Brush your dog’s teeth regularly. Oral hygiene isn’t just for humans, it’s for animals too. And yes, that includes dogs, who also get cavities like us. Don’t use human toothpaste or baking soda. Instead, use veterinary toothpaste and a soft-bristled toothbrush. There are also nubby-surfaced rubber caps available. Start gradually, first in small amounts of toothpaste then in medium ones. Brushing 2-3 times a week should do the trick, and this frequency should be maintained.
Give your dog some chew treats. There are a number of these found in your local market. Pick the right one for your dog, depending on the dog’s size. Big dogs given a small chew treat can swallow it whole and cause choking. Small dogs given a big treat can cause muscle strain. Don’t forget the senior dogs whose teeth aren’t very strong anymore, and should be given softer treats than normal ones. And of course, let your dog chew them under supervision to avoid possible choking and the like.
Ask your veterinarian for help. Sometimes a dog’s bad breath can be a symptom of a certain disease. Your vet can also clean your dog’s teeth, usually for older dogs. Yogurt can help a dog’s digestion, since most digestion-related illness result in bad breath as a side-effect. Just remember to keep your yogurt plain and unsweetened.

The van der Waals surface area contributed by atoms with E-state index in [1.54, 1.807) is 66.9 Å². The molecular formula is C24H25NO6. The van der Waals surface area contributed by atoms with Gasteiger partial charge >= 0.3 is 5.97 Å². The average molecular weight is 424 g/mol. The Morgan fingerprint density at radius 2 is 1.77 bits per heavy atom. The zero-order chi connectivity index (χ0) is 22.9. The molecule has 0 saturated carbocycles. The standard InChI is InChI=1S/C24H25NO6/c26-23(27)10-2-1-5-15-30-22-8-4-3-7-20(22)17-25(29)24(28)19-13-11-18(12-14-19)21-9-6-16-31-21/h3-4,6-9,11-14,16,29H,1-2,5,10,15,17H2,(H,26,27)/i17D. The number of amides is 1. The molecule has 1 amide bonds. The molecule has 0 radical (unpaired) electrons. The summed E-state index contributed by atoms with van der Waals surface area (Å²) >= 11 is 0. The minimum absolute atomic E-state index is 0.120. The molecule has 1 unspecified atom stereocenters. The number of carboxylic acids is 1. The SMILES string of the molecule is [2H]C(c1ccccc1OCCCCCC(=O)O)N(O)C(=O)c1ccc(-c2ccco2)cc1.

Pick the right food for your dog. Dry foods are less likely to cause bad breath than wet and/or human food, so give him some kibble that is dry, particularly those without corn. This is because corn is considered a wet food. If you still can’t avoid canned food, then balance the two, but gradually switch to more dry.
Have your dog chew up fresh parsley. Get some from the supermarket, finely chop it up, and sprinkle on your dog’s food.
There are also dog breath sprays available in the market. Usual ones have peppermint flavors and are even anti-bacterial to freshen up your dog’s breath.
Have your dog drink fresh water in his bowl. Usually, bad breath comes from bacteria, and if the bowl is kept clean, then your dog’s breath may not smell. There are also products in the market that can be added to his drinking bowl to help prevent bad breath.
Examine your pet’s teeth. Sometimes there are bits of food stuck in his teeth and over time could be the source of bad breath. If these can’t be removed by brushing their teeth, then it’s off to the vet for a cleanup.